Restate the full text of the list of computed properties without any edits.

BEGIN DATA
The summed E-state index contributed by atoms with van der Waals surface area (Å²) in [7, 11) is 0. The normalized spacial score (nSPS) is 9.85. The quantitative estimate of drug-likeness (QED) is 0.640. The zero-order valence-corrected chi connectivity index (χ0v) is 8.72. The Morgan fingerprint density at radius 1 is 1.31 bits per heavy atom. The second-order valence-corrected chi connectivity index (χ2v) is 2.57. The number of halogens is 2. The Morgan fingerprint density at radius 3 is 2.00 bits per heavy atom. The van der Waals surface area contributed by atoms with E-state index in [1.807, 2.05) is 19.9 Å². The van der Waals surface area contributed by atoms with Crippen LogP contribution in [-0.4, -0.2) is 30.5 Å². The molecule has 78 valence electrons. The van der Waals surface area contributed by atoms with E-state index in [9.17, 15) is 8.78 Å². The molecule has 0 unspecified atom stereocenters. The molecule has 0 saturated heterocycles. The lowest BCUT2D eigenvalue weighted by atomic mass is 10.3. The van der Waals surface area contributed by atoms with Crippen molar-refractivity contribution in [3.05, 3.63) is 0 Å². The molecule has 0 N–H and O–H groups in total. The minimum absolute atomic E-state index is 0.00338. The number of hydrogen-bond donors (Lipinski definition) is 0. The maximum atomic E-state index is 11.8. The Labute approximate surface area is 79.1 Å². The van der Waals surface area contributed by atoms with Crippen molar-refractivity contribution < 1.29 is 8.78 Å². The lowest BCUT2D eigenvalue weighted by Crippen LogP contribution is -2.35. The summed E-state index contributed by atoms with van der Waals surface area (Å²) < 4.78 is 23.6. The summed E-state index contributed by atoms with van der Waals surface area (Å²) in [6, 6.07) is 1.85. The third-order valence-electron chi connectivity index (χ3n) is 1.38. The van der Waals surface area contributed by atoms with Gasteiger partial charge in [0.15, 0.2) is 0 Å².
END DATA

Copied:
The summed E-state index contributed by atoms with van der Waals surface area (Å²) in [7, 11) is 0. The normalized spacial score (nSPS) is 9.85. The quantitative estimate of drug-likeness (QED) is 0.640. The zero-order valence-corrected chi connectivity index (χ0v) is 8.72. The Morgan fingerprint density at radius 1 is 1.31 bits per heavy atom. The second-order valence-corrected chi connectivity index (χ2v) is 2.57. The number of halogens is 2. The Morgan fingerprint density at radius 3 is 2.00 bits per heavy atom. The van der Waals surface area contributed by atoms with E-state index in [1.807, 2.05) is 19.9 Å². The van der Waals surface area contributed by atoms with Crippen LogP contribution in [-0.4, -0.2) is 30.5 Å². The molecule has 78 valence electrons. The van der Waals surface area contributed by atoms with E-state index in [9.17, 15) is 8.78 Å². The molecule has 0 unspecified atom stereocenters. The molecule has 0 saturated heterocycles. The lowest BCUT2D eigenvalue weighted by atomic mass is 10.3. The van der Waals surface area contributed by atoms with Crippen molar-refractivity contribution in [3.05, 3.63) is 0 Å². The molecule has 0 N–H and O–H groups in total. The minimum absolute atomic E-state index is 0.00338. The number of hydrogen-bond donors (Lipinski definition) is 0. The maximum atomic E-state index is 11.8. The Labute approximate surface area is 79.1 Å². The van der Waals surface area contributed by atoms with Crippen molar-refractivity contribution < 1.29 is 8.78 Å². The lowest BCUT2D eigenvalue weighted by Crippen LogP contribution is -2.35. The summed E-state index contributed by atoms with van der Waals surface area (Å²) < 4.78 is 23.6. The summed E-state index contributed by atoms with van der Waals surface area (Å²) in [6, 6.07) is 1.85. The third-order valence-electron chi connectivity index (χ3n) is 1.38. The van der Waals surface area contributed by atoms with Gasteiger partial charge in [0.15, 0.2) is 0 Å².